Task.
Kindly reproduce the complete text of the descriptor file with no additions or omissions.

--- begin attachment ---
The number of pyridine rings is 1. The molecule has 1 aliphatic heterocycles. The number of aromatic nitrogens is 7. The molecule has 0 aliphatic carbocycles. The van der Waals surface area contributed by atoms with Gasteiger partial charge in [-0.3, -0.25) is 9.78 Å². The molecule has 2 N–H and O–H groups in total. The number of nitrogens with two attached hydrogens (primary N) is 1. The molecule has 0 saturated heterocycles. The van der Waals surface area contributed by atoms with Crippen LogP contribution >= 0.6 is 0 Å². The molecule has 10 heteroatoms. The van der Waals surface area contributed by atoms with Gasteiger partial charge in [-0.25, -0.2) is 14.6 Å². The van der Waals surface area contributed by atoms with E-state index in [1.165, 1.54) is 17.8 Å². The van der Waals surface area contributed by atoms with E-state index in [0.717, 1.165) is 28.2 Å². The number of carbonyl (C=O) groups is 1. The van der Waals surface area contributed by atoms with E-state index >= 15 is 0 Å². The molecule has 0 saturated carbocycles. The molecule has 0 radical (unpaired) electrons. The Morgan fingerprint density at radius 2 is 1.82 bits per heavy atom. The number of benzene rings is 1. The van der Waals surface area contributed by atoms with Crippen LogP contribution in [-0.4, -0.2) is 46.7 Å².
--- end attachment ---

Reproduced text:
The number of pyridine rings is 1. The molecule has 1 aliphatic heterocycles. The number of aromatic nitrogens is 7. The molecule has 0 aliphatic carbocycles. The van der Waals surface area contributed by atoms with Gasteiger partial charge in [-0.3, -0.25) is 9.78 Å². The molecule has 2 N–H and O–H groups in total. The number of nitrogens with two attached hydrogens (primary N) is 1. The molecule has 0 saturated heterocycles. The van der Waals surface area contributed by atoms with Crippen LogP contribution >= 0.6 is 0 Å². The molecule has 10 heteroatoms. The van der Waals surface area contributed by atoms with Gasteiger partial charge in [-0.25, -0.2) is 14.6 Å². The van der Waals surface area contributed by atoms with E-state index in [1.165, 1.54) is 17.8 Å². The van der Waals surface area contributed by atoms with E-state index in [0.717, 1.165) is 28.2 Å². The number of carbonyl (C=O) groups is 1. The van der Waals surface area contributed by atoms with E-state index >= 15 is 0 Å². The molecule has 0 saturated carbocycles. The molecule has 0 radical (unpaired) electrons. The Morgan fingerprint density at radius 2 is 1.82 bits per heavy atom. The number of benzene rings is 1. The van der Waals surface area contributed by atoms with Crippen LogP contribution in [-0.4, -0.2) is 46.7 Å².